When it comes to hockey, Mark Spector has seen it all.
As a Edmonton Oilers beat reporter during the 1980s, Spector witnessed some of the greatest moments in Oilers history. He watched as players like Wayne Gretzky, Mark Messier and Jari Kurri led the Oilers to four Stanley Cups in five years.
He also witnessed what many consider to be the golden era of one of the fiercest rivalries in the NHL, between the Edmonton Oilers and the Calgary Flames.
It is that rivalry that Spector decided to focus on in his new book The Battle of Alberta: the Historic Rivalry Between the Edmonton Oilers and Calgary Flames.
“When you look back historically, this was a rivalry that produced — out of two smaller centres in the National Hockey League — eight consecutive Stanley Cup finalists between 1983 and 1990,” said Spector, who will be at the Chapters in Red Deer this Saturday to sign copies of the book.
“If you go back into the great rivalries of hockey, the Montreal-Quebec, Montreal-Boston, or Pittsburgh-Philly or any of those real good rivalries, you’d be hard pressed to find one that produced that many consecutive Stanley Cup teams.”
Spector’s book details the golden era of that rivalry. He goes behind the scenes and digs into what happened both on and off the ice during the Battle of Alberta between ‘83 and ‘91.
“Here’s what I know about sports and sports writing – lots of interesting things happen along the way. The better and more interesting the games, the better the tales are, the more things go on behind the scenes. But what you also know is there’s lots of stuff they don’t tell you at the time,” Spector said, referring to some of the things that may have happened that the teams didn’t want the media to know about, such as rules that may have been broken or words that were exchanged on the ice.
“The Statute of Limitations is up on all of these stories and I think I’ve found a lot of times where guys sort of said, ‘Okay well here’s what I was really thinking back then’.”
Spector has been paying attention to the Battle of Alberta since it started. Growing up in Edmonton, he said he can recall a time when the Edmonton Oilers used to play the Calgary Cowboys in the World Hockey Association before the Oilers moved over to the NHL in 1979, when Spector was 13-years-old.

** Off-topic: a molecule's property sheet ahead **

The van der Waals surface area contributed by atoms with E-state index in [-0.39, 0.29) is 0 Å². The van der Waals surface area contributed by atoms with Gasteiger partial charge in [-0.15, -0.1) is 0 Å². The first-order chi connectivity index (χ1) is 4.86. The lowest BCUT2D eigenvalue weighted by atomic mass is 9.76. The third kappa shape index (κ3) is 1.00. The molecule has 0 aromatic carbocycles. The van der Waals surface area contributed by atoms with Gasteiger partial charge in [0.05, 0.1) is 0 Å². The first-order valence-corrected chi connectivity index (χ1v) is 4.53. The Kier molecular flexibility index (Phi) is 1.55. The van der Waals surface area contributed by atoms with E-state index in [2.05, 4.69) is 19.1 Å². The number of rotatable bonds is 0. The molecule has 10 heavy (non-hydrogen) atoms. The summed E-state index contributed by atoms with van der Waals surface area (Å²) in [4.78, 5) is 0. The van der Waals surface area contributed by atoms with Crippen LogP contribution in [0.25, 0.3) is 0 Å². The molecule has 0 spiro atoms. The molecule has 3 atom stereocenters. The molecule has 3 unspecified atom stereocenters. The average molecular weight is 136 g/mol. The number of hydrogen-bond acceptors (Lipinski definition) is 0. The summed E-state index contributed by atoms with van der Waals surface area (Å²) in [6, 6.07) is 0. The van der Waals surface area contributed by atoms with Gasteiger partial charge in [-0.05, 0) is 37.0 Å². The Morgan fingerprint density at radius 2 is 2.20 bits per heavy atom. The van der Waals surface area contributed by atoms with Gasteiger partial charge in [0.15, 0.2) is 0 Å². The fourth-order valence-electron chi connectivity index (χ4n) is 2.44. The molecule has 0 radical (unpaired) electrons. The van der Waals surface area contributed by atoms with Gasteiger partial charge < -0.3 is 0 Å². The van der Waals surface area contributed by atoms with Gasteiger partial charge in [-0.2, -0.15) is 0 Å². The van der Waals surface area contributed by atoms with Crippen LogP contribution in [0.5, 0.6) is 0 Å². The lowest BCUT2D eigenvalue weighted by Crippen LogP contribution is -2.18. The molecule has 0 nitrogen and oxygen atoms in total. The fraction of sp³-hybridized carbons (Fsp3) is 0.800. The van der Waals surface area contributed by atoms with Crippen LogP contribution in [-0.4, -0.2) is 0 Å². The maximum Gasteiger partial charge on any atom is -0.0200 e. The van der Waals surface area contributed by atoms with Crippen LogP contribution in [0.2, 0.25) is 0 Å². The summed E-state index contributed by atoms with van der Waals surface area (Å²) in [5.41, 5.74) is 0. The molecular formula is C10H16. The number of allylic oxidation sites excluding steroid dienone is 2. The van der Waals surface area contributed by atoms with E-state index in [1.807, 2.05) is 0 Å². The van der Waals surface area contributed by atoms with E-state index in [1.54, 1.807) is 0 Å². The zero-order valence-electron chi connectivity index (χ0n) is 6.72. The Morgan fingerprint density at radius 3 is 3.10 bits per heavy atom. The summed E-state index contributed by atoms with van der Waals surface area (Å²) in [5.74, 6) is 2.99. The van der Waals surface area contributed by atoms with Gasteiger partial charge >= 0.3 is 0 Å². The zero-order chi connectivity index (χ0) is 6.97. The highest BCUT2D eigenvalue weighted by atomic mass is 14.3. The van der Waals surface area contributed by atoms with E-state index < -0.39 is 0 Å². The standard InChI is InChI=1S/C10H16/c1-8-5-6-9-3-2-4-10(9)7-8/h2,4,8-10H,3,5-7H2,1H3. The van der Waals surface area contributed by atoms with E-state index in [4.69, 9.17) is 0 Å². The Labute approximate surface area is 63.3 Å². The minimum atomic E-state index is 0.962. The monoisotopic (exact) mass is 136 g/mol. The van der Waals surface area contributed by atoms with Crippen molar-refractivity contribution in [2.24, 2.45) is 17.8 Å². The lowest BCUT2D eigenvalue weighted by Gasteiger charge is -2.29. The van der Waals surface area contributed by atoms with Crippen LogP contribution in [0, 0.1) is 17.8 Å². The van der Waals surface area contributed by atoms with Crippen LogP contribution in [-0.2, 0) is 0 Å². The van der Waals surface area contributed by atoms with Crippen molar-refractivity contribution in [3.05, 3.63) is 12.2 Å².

The next year the Atlanta Flames relocated to Calgary and the rest, as they say, is history.
“From that point on those teams built in to the great rivalry. Vancouver wasn’t very good and L.A. wasn’t very good. They became the two rivals in the Smythe Division,” said the St. Albert resident, who now works as a columnist and TV analyst for Sportsnet.ca.
But it wasn’t until 1985 that Spector covered his first Oilers-Flames game, from the press box of what was then Northlands Coliseum.
At that point, he was working as the sports editor at The Gateway, which was the University of Alberta’s student newspaper.
“I think they gave you $300-400 a month to be the sports editor at The Gateway. But, the old PR director for the Edmonton Oilers, his name was Bill Tuele, he always bestowed upon the university newspaper editor and the CJSR radio guy (that’s the university radio station), each got a season pass as accredited media for the Edmonton Oilers,” he said.
So not only did Spector have a chance to get up into the press box and meet all of the, “Important hockey writers of the day,” he said, but he also got the chance to see some great hockey every single night.
“You got to go to the rink and watch Gretzky play right in his prime every night so I’d have given my paltry Gateway salary for that pass,” he said.
Two years later, the familiarity he gained with the Edmonton Journal’s sports writers during his time with the Gateway helped him land a job at the Journal.
When asked about what’s changed in the rivalry between the Flames and Oilers today, Spector said part of it is the fact that hockey is no longer as rough as it used to be.
“One thing that all of that may have lent to the meeting was a ton of emotion. Fans got more emotional, referees were busier, the players were more emotional, coaches were yelling and screaming. There was just a higher level of the unplanned back in those days and that made for good storytelling,” he said.
Spector will be at Chapters at 2 p.m. this Saturday afternoon to sign copies of The Battle of Alberta.